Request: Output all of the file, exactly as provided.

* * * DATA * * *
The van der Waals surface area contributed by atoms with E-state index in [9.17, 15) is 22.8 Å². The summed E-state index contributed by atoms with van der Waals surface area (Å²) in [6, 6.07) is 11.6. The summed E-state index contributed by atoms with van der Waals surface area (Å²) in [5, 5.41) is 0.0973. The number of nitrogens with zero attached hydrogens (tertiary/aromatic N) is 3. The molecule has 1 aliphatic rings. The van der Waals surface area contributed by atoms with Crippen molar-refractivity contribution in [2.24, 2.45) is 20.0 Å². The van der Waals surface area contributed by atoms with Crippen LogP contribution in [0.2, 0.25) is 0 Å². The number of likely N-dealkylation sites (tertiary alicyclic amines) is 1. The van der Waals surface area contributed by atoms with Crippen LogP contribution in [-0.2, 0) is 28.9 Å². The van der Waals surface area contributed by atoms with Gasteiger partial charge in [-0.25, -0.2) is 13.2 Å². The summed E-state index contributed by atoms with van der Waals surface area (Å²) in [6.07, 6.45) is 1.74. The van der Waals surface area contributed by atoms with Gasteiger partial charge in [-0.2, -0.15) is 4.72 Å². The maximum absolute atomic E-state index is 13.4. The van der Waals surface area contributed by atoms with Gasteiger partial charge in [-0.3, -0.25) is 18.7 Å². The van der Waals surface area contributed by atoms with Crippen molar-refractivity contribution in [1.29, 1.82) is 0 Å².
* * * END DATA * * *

The van der Waals surface area contributed by atoms with E-state index in [9.17, 15) is 22.8 Å². The summed E-state index contributed by atoms with van der Waals surface area (Å²) in [6, 6.07) is 11.6. The summed E-state index contributed by atoms with van der Waals surface area (Å²) in [5, 5.41) is 0.0973. The number of nitrogens with zero attached hydrogens (tertiary/aromatic N) is 3. The molecule has 1 aliphatic rings. The van der Waals surface area contributed by atoms with Crippen molar-refractivity contribution in [2.24, 2.45) is 20.0 Å². The van der Waals surface area contributed by atoms with Crippen LogP contribution in [0.2, 0.25) is 0 Å². The number of likely N-dealkylation sites (tertiary alicyclic amines) is 1. The van der Waals surface area contributed by atoms with Crippen LogP contribution in [-0.2, 0) is 28.9 Å². The van der Waals surface area contributed by atoms with Gasteiger partial charge in [-0.25, -0.2) is 13.2 Å². The summed E-state index contributed by atoms with van der Waals surface area (Å²) in [6.07, 6.45) is 1.74. The van der Waals surface area contributed by atoms with Gasteiger partial charge in [-0.2, -0.15) is 4.72 Å². The maximum absolute atomic E-state index is 13.4. The van der Waals surface area contributed by atoms with Gasteiger partial charge in [-0.3, -0.25) is 18.7 Å². The van der Waals surface area contributed by atoms with Crippen molar-refractivity contribution in [1.29, 1.82) is 0 Å².